I’m writing this email to our many Shepherds Heart friends from my room in Lublin, Poland.
I came over here with a pastor friend of mine, Brian Hopkins to see just how Shepherds Heart could make a difference. The war in Ukraine has displaced four million people to date, and each day the numbers are rising.
We’ve been to the train stations and border crossings where 30,000 per day are still coming through. I’ve interviewed these moms as they wait for their boys to come out of the bathroom. They are exhausted after a lengthy train ride, and now they are getting on a bus to go on to France. When I ask if they have friends or family there, they tell me no. I ask who is going to help them, and they say that the state is.
These families have been displaced by war, and are frankly, shellshocked. They are halfway through on their journey to a foreign place barely speaking a word of English, and no French. They are worn out, and their husbands, brothers, and dads are back fighting a war that replaced a peaceful existence.
We have been meeting with Convoy of Hope and their team here in Lublin. “Convoy” is a church-based, Assembly of God, disaster relief organization that works with all churches. They provide food and goods all over the world to those in need, in times of crisis. Convoy rented a warehouse here almost a month ago to distribute diapers, baby food, canned tuna, crackers, granola bars, and so on. Some of the refugees helped clean up the warehouse. Others that know trucking in the region are coordinating the big-rig pickups that head for a place inside Ukraine and redistribute to Sprinter vans that take goods to the front line and to trapped refugees. They have lost one driver, and another was shot in the leg.
Tonight at dinner one of the ladies was interrupted by a phone call from her relatives in Kiev. Her neighborhood was under attack from non-stop missile attacks while we were eating dinner. By the end of dinner, she got a report that her relatives had fled and were out of there. She showed us a cell phone video from a couple of days ago when her relatives were driving, and sniper bullets hit her car and windshield. They got out of there without injury, but the video was unbelievable.
We are teaming up not only with Convoy but also Joel Colon of One Challenge International, a missionary and church planter in Ukraine. When Joel and his wife Irena fled Kiev, he immediately teamed up with his two brothers-in-law to organize the trucking that is needed throughout the large country of Ukraine. His family is involved with construction and trucking and as needs arise, they are able to move a lot of goods efficiently. In fact, Joel and his family have turned out to be Convoy of Hope’s primary mover of freight into the war zone.
Through our friends at Convoy and Joel at One Challenge we are able to meet and interview families in need of a modest monthly subsidy to help them buy groceries or some of their rent. At Joel’s suggestion, we will provide six-month subsidies in the amount of $300 per month to assist families in getting resettled. This is enough to make a meaningful difference, yet not so much as to send a signal of overreach of American wealth at this time.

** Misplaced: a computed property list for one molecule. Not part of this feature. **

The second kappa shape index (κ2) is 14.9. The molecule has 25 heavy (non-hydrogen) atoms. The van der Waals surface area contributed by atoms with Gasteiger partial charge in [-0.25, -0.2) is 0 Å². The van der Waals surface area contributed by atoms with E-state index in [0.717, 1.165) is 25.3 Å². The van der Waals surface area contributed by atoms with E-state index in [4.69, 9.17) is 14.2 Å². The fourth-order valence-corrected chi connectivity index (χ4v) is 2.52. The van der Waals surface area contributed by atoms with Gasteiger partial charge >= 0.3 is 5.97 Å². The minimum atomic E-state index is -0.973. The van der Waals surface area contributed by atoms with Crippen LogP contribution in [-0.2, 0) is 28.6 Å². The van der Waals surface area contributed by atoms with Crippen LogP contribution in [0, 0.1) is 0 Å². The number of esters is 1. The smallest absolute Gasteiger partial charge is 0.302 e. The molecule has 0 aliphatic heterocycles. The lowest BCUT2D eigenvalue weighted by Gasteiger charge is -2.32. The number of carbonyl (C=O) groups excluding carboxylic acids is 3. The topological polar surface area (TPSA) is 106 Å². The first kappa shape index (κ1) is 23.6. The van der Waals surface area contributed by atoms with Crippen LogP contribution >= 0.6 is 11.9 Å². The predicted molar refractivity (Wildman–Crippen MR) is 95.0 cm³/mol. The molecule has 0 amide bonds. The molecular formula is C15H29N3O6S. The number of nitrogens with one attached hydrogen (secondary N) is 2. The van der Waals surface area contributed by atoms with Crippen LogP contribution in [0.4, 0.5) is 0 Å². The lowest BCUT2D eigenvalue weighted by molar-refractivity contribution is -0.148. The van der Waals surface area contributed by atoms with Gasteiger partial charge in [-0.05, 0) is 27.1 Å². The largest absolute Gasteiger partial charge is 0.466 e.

The couple we ate with tonight are actually from Belarus and were living in Ukraine. They are like people without a country. Belarus is a satellite country and puppet regime of Russia, and not friendly to Ukraine. Michael and Sasha have Belarus passports and license plates. They were going to apply for Ukrainian citizenship next month. The Belarusians aren’t trusted in Poland or Ukraine because of the allied nature between Russia and Belarus. Joel is helping them, and Shepherds Heart will also be chipping in $300 per month for six months as they get themselves re-established here in Poland.
I will be sending pictures and the stories of each family that we are meeting with. I am interviewing and developing relationships with each and everyone we intend to send assistance to in order to avoid this being just a transactional gift. We meet with Andre and Liera tomorrow am. Then off to Poland to meet with the Bishop of the Polish Pentecostal Church who has connections with all of the protestant churches in the area. There are many in Warsaw still sleeping in the convention center and public buildings.
When I get back next week I’ll send pictures and more explicit stories to introduce you to regular people that have gone through an incredible trauma these past few weeks.
Please consider what you can do to sponsor these families that now include traumatized moms and their children. They came with nothing but the clothes on their backs, and in some cases, perhaps a backpack. Many have no clue where they are going. Their eyes tell the story.
We can make a difference by giving a monthly donation that heads off to a personal European bank account with their name on it that will give them the right to buy groceries or pay for other needs.
I know you’ll come through for these needs! Please forward this to your pastor and anyone you know that would like to help those who have lost everything. And please consider a regular, monthly gift.
This would be like having your house burn down and running out the door with a couple of things, and then just start walking or driving to a train station which is miles away. Then you get on a train to nowhere in another country. Imagine the worst, because that it what this is. No houses, no material possessions, no more husband, brothers, or fathers within reach. No bed or meal within site. You are totally dependent on complete strangers to lift you up.
Our goal is to lift up Jesus, while lifting these good people up.
Will you consider joining in?
God bless you all!